S 19510b Proseminar Technische Informatik
|Dozent/in||Prof. Dr. Matthias Wählisch|
|Institution||Institute of Computer Science|
Freie Universität Berlin
|Raum||Depends on meeting date|
|Beginn||10.02.2011 | 14:00|
Vorbesprechung: Mittwoch, 14.04.2010, 13:00 Uhr (c.t.), SR046
Zwischenbesprechung: 30.04.2010, 09:00 Uhr (s.t.), SR055
- Organizational Meeting - 13:00 Uhr (c.t.), room SR046
- Read the literature linked below.
- Last day to choose a topic via e-mail to Matthias Wählisch.
- Organizational Meeting - 09:00 Uhr (s.t.), room SR055
- Prepare a list of journals, conferences, workshops, as well as online databases you would use for literature research w.r.t. your assigned topic (motivate your selection)
- Hand in a preliminary outline and reference list to your advisor via e-mail.
- Final version of your report must be handed in to your advisor and Matthias Wählisch via e-mail.
- Final version of your slides must be handed in to your advisor and Matthias Wählisch via e-mail.
- The seminar will take place. Attendance is mandatory.
- Attention: We meet in different rooms (KR 137@Thursday, SR 006@Friday).
Attention: Students that do not meet all deadlines listed in the timetable, will lose the right to take part in the final presentation.
The talks will be given according to this schedule:
|Thursday, 1.7.2010, Room KR 137:|
|10:00 - 10:30||Mirjam Fabian||Security in RFID Systems|
|10:30 - 11:00||Oliver Türpe||Compare encryption algorithms: Skipjack vs. AES|
|11:00 - 11:30||Martin Weigelt||A survey of virtualization technologies|
|11:30 - 12:00||Break|
|12:00 - 12:30||Benjamin Valentin||Speichermodell der C Programmiersprache|
|12:30 - 13:00||Esra Ünal||The Byzantine Generals' Problem|
|13:00 - 13:30||Phillip Berndt||Random-Number Generation for Testbeds and Simulation|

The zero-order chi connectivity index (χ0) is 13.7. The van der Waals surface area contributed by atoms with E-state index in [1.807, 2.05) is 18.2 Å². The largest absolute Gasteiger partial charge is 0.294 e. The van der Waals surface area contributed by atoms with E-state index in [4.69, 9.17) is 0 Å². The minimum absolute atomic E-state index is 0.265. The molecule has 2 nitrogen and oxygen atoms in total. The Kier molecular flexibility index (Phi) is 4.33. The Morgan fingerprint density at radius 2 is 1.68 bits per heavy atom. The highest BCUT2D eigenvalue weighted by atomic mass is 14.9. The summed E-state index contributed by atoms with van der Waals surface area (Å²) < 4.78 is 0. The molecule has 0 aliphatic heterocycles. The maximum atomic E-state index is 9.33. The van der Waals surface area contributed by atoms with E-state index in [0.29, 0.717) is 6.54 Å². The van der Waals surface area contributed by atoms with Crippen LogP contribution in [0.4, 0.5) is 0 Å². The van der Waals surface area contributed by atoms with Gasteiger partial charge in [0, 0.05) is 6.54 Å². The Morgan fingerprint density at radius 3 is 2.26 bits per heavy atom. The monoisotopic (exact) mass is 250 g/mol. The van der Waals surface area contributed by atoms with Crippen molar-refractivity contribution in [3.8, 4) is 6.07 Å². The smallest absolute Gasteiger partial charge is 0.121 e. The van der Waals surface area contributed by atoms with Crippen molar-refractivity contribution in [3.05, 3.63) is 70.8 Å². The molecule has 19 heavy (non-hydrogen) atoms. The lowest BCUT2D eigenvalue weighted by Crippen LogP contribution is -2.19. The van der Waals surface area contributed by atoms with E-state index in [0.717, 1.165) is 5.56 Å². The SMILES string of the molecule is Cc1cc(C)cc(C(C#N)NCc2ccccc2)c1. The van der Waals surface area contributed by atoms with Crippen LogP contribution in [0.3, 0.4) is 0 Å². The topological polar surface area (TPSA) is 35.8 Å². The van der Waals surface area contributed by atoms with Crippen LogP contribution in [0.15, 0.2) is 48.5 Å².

|Friday, 2.7.2010, Room SR 006:|
|10:00 - 10:30||Stefanie Hallmich||Fundamentals of modern control concepts|
|10:30 - 11:00||Silvio Paepke||Performance of the Domain Name System|
|11:00 - 11:15||Break|
|11:15 - 11:45||Alexander Bach||Peer-to-Peer in Practice|
|11:45 - 12:15||Jan Knipper||Greening Network Links|
|12:15 - 12:30||Matthias Wählisch||Summary|
Advisor: Stephan Adler
Security in RFID Systems
In the last years the usage of RFID (Radio-frequency identification) based payment, identification and security applications became common in our everyday life. Students pay their meals the cafeteria and university staff is using RFID systems to lock their rooms. Even passports contain RFID chips today. The task is to evaluate the different types of RFID systems from an security perspective. 1. How do the systems prevent data manipulation? 2. How is the data protected from unauthorized access?
Assigned to: Mirjam Fabian [report, slides]
Advisor: Bastian Blywis
Packet Filtering in the Linux Kernel
Besides routing and forwarding, packet filtering and mangling are most important features of a modern network protocol stack. In this proseminar topic you have to introduce the following user space programs: iptables, ip6tables, arptables, ebtables. You have to discuss how these interact with the kernel and with each other. Provide examples and explain the syntax. Additionally, give an overview of nftables which might become the successor of xtables.
Assigned to: Marten Losansky [no report]
The Debian Packaging System
The Debian GNU/Linux distribution provides a sophisticated packaging system for users and developers. Dozens of tools are provided to ease the packaging procedure. In this proseminar topic you have to introduce the Debian package format and give an overview of the most important tools. Explain how these tools interact with each other and for which application scenario they are required. Discuss how packages can be created for other architectures and distributions.
Assigned to: Michael Krause [no report]
Advisor: Norman Dziengel
USB 3.0 makes happy?
USB 3.0 will be the new standard to establish communication between devices and a host controller (usually personal computers). Understand the technical details, requirements and the design of USB 3.0. Analyze whether and when USB 3.0 will be supported by MAC/PC/LINUX etc. Will USB 3.0 eliminate any other technologies on the market? Compare USB 3.0 with USB 2.0 and with at least one of the following technologies: FireWire, Power over Ethernet or eSATA. Investigate the supported min/max power support as well as cable length/type and the signaling rates. Have a look inside the data packet structure and give a brief overview.